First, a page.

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The Space Shuttle and Japan’s Manned Space Activities

Japan’s first experiments in space were a huge success

Q. Which of the FMPT’s laboratory equipment was difficult to create?

Astronaut Mamoru Mouri holding a rack of chicken eggs and conducting an experiment (courtesy: JAXA/NASA)
Astronaut Mamoru Mouri holding a rack of chicken eggs and conducting an experiment (courtesy: JAXA/NASA)

I had no experience in making things that have to operate correctly in outer space, so all the lab equipment took a lot of work to create. One lasting memory I have is about equipment to investigate how fertilized chicken ova would develop in space. These ova are sensitive to vibrations, so we were afraid they would die during the shuttle launch. I worked very hard until we solved the problem with gel cushioning.
I also remember the equipment we built for our space-sickness experiment, which used carp. In order to keep the fish healthy, we have to supply oxygen, remove carbon dioxide, dispose of waste and maintain water quality – and all this has to be done in a confined space with a limited amount of water. We have to put the carp within fish tanks into the lab equipment 24 hours prior to launch (late access), in order to keep carp alive during launch phase. The size and weight of our fish tanks just barely met NASA’s late access requirements. NASA said, “Something that big isn’t going to pass inspection.” So we built a mock-up of the fish packages to show them the tanks would fit, and somehow we passed.

Q. Did all the of the FMPT laboratory equipment function properly?

Vestibular function experiment equipment, to study the mechanisms of space sickness in fish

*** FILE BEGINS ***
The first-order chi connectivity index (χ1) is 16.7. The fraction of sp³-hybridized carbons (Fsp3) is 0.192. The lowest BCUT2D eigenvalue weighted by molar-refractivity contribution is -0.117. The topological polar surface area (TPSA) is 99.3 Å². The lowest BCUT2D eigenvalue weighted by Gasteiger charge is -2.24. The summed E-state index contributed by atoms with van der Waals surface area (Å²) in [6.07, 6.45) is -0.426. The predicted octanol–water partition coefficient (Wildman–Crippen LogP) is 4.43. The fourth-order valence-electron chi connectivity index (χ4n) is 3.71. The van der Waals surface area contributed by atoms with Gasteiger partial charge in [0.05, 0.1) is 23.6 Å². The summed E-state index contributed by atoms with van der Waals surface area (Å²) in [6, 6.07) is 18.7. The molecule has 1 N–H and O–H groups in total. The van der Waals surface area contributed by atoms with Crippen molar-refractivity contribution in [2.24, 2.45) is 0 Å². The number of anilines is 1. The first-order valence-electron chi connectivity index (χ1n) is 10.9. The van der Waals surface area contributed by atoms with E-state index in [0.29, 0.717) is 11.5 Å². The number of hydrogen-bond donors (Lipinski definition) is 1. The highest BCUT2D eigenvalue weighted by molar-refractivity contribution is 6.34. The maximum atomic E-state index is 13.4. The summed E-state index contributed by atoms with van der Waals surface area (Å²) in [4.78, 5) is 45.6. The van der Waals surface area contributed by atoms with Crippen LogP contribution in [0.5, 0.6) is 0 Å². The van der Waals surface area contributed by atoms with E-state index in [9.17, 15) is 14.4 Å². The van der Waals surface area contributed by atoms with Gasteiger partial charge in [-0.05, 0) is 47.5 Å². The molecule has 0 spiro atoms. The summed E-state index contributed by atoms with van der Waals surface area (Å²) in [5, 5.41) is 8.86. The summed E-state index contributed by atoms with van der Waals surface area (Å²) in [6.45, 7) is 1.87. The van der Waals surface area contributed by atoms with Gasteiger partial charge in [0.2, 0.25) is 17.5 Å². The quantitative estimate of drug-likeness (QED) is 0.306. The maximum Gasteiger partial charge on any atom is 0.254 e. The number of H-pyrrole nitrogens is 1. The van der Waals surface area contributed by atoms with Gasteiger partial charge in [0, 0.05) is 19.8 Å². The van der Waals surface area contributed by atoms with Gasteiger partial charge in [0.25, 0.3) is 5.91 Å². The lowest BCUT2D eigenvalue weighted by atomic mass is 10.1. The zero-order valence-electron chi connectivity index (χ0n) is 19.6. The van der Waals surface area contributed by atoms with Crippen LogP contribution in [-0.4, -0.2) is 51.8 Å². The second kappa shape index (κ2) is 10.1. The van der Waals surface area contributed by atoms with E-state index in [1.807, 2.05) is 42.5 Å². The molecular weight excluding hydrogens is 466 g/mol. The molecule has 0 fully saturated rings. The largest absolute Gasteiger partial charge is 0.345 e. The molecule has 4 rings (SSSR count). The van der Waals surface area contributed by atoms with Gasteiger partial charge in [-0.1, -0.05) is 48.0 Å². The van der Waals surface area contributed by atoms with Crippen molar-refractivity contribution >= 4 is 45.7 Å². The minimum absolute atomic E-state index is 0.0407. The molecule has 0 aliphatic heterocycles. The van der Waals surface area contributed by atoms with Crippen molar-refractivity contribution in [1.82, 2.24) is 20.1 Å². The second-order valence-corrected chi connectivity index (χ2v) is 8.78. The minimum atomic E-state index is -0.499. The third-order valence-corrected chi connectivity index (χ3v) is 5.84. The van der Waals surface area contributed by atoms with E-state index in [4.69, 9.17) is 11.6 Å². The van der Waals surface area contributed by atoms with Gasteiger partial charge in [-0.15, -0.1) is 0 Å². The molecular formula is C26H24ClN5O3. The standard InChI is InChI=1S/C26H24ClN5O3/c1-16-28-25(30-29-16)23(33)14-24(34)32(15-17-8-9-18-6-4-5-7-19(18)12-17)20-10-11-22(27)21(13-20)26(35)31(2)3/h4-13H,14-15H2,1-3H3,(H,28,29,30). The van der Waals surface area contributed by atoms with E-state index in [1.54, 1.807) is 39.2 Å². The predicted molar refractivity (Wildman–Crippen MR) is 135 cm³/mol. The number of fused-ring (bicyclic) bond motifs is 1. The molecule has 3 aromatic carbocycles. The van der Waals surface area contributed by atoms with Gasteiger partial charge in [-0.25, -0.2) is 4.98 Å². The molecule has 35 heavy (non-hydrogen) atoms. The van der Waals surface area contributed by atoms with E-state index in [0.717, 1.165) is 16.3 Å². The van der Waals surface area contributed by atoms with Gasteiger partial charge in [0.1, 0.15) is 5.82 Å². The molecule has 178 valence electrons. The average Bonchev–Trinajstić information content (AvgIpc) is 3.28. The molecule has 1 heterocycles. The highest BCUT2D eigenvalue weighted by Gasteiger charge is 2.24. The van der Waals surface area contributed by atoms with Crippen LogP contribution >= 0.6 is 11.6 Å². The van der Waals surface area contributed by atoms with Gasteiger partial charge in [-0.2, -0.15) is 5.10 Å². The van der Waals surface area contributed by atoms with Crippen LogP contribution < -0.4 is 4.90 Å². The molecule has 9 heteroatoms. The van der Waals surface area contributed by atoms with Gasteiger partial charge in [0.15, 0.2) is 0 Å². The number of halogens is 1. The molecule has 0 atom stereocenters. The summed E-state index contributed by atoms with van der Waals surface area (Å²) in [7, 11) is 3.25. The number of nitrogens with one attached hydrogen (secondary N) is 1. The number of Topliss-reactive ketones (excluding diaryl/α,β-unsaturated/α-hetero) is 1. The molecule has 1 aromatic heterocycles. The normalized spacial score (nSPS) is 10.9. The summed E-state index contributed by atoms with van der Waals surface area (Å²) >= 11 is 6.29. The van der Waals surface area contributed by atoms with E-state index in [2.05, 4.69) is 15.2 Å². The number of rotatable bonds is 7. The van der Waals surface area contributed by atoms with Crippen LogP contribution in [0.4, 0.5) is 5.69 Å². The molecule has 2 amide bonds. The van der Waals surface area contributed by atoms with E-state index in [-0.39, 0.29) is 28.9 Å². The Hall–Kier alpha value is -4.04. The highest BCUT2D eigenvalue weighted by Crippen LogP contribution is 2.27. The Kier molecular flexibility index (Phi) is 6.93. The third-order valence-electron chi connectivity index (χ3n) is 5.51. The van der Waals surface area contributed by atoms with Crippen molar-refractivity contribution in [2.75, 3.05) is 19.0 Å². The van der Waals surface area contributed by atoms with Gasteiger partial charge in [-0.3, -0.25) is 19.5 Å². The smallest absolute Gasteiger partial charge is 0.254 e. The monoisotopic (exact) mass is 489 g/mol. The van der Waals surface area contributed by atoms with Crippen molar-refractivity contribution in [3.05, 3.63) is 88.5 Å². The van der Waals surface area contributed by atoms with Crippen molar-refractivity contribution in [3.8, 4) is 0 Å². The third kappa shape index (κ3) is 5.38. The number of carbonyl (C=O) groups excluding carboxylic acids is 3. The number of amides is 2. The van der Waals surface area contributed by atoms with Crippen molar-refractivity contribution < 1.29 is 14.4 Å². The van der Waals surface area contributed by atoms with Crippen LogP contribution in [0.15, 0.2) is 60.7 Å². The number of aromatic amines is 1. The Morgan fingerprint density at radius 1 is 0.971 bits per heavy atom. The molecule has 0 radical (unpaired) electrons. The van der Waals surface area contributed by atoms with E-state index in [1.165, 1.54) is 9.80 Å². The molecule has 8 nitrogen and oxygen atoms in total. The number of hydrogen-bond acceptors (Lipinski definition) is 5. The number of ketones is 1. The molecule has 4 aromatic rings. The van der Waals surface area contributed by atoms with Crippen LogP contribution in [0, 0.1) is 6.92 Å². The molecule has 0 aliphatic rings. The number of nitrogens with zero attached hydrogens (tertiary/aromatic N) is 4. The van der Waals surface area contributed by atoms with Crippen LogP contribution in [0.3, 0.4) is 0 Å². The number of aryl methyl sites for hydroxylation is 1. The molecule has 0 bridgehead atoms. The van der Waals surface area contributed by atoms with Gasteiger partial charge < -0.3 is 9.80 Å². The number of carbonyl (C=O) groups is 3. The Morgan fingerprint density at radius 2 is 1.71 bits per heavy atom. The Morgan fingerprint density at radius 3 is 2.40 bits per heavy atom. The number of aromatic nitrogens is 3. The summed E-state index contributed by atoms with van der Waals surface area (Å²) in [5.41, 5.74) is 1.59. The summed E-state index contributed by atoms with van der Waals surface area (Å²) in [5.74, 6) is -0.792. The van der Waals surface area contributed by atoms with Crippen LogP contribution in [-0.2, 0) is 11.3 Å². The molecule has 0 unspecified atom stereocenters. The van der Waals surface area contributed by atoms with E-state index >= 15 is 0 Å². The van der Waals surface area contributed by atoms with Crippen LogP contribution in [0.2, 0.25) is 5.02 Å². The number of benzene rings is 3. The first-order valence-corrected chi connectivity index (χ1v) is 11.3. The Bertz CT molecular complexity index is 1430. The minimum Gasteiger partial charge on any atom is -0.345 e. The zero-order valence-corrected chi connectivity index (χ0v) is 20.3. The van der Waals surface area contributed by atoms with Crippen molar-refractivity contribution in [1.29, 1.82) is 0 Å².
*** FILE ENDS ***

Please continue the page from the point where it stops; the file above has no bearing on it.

Vestibular function experiment equipment, to study the mechanisms of space sickness in fish
Japanese medaka fish inside IML-2 laboratory equipment
Japanese medaka fish inside IML-2 laboratory equipment

There were no major problems with the FMPT lab equipment, and it worked fine. We had some minor flaws, but we succeeded in conducting 34 experiments in eight days. NASA was impressed. They said, “Japan is amazing for being able to do so much.” Having all the equipment function properly and completing all the scheduled tests was a pretty big deal at the time, I think.

Q. What do you think about when you look back on the FMPT mission?

At the time plans for the ISS were already underway. In the lead-up to that, I really wanted to make sure that Japan’s first experiments in space were a success. Everyone else was working hard towards this goal too, and I think the FMPT provided a big boost of encouragement for us to build the Kibo Japanese Experiment Module.
I believe the FMPT was the starting point for the many manned space activities in which Japan is involved today, such as the development and operation of laboratory equipment in space, conducting experiments in space, and our coordination and astronaut training with NASA. For example, the equipment for experimenting on aquatic life forms – such as the vestibular function lab equipment I mentioned earlier – was also used in the IML-2 for tests on goldfish, Japanese medaka fish (killifish) and Japanese fire belly newts. So this was clearly a field in which Japan had gained expertise. There are plans now to use a next-generation version of this equipment on the ISS for experiments on changes in multiple generations of Japanese medaka fish. So a lot of the equipment now being used on Kibo has its origins in the FMPT.
And although the ISS is an international, collaborative mission, when we performed the FMPT, NASDA had no prior experience – we were sending humans into space for the first time – and so we felt that we had to do what NASA told us to. After the FMPT we were able to have discussions with NASA on an equal footing, as we continued our experiments in space with the IML-2. I believe that we now have Kibo because we were able to build up our expertise and experience starting with the FMPT.

The results we produce today have uses for tomorrow

Q. Are there any Space Shuttle missions in particular that stand out for you?

Space Shuttle launch with astronaut Mamoru Mouri on board, September 1992 (courtesy: NASA)
Space Shuttle launch with astronaut Mamoru Mouri on board, September 1992 (courtesy: NASA)

Well of course I remember the Challenger accident in 1986. At the time we were developing FMPT lab equipment, and with no shuttle launches in the foreseeable future I was worried about what would happen to the FMPT. But we didn’t interrupt our development work. Instead we just kept making the equipment anyway.